- SwiftKey has surpassed half a billion users, and the privacy concerns are getting real now.
- The app promises not to mishandle your data, but still uploads some of it to their cloud.
- Users should prefer applications that don’t ask for many permissions, or at least not for some critical ones.
SwiftKey is one of the most popular keyboard applications for the Android platform, offering unmatched predictive writing features, easy to use swiping, GIFs, emojis, a powerful spell-checker, customization potential, theme options, and many more. Add to that the vast selection of supported languages (over 300), and it is no wonder how SwiftKey has managed to become the king of Android keyboards, counting over 500 million users right now. It is this amazing figure which obliges us to revisit the privacy concerns that arise from these apps.
Over 500 million people are now using a keyboard made by a developer who promises not to look at what these people type, especially when it comes to credit card numbers and passwords. Moreover, SwiftKey promises not to send user inputs to remote servers, and not to monitor how you use your device and what you like to visit. However, SwiftKey admits that they are syncing some data for backup reasons, a feature which the user may disable from within the account settings. There’s even an option to delete the remote data which is kept on the software’s servers, but we reckon that not many people have taken the steps to do it.
Source: Swift Key Support Page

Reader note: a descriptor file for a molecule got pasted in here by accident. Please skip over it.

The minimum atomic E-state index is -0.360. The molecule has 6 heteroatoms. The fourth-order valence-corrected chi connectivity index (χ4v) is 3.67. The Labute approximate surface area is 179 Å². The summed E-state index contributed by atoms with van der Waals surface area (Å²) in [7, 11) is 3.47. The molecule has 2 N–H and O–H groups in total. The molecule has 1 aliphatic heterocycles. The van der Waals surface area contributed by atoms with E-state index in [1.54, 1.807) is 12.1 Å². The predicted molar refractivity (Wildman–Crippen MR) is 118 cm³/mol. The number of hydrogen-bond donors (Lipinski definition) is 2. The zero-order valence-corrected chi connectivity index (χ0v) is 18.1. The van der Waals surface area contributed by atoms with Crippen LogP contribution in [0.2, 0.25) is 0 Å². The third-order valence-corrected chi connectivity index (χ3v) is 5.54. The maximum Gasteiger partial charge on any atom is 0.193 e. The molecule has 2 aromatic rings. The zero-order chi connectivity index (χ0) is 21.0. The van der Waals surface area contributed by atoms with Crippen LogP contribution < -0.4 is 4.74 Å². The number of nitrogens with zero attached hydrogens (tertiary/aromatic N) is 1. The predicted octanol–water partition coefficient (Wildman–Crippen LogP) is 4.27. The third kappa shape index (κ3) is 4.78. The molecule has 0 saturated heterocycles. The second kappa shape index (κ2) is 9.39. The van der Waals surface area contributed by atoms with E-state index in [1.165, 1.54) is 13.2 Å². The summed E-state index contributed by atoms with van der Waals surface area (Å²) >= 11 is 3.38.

As shown in the screenshot below, SwiftKey is asking for quite a few permissions that we would consider to be outside its operational spectrum. For example, GPS location data seems weird, and having full network access is definitely off. Read calendar events and details? That one is worrying. Read the contents of your SD card? I can imagine how this could be abused too. Of course, we are by no means claiming that SwiftKey is violating their privacy policies or that their intentions are to track people, but these permissions are not making us comfortable using it. SwiftKey has had a cloud syncing data leak back in 2016, so no matter the intentions, bad things that affect the end-user can always happen.
So, what can you do in order to protect your privacy? We are not saying don’t use SwiftKey, but we got to warn you about the potential risks that come with using any keyboard application. If we would be to suggest any, we would pick one that won’t ask for network access permissions. Some examples of such applications include the “Typewise Keyboard”, “HackersKeyboard”, “AnySoftKeyboard”, and the “Multiling O Keyboard”. Of course, there’s always Google’s default “Gboard”, so if your soul is already sold to the tech giant, you could at least keep it in one place and hope for the best.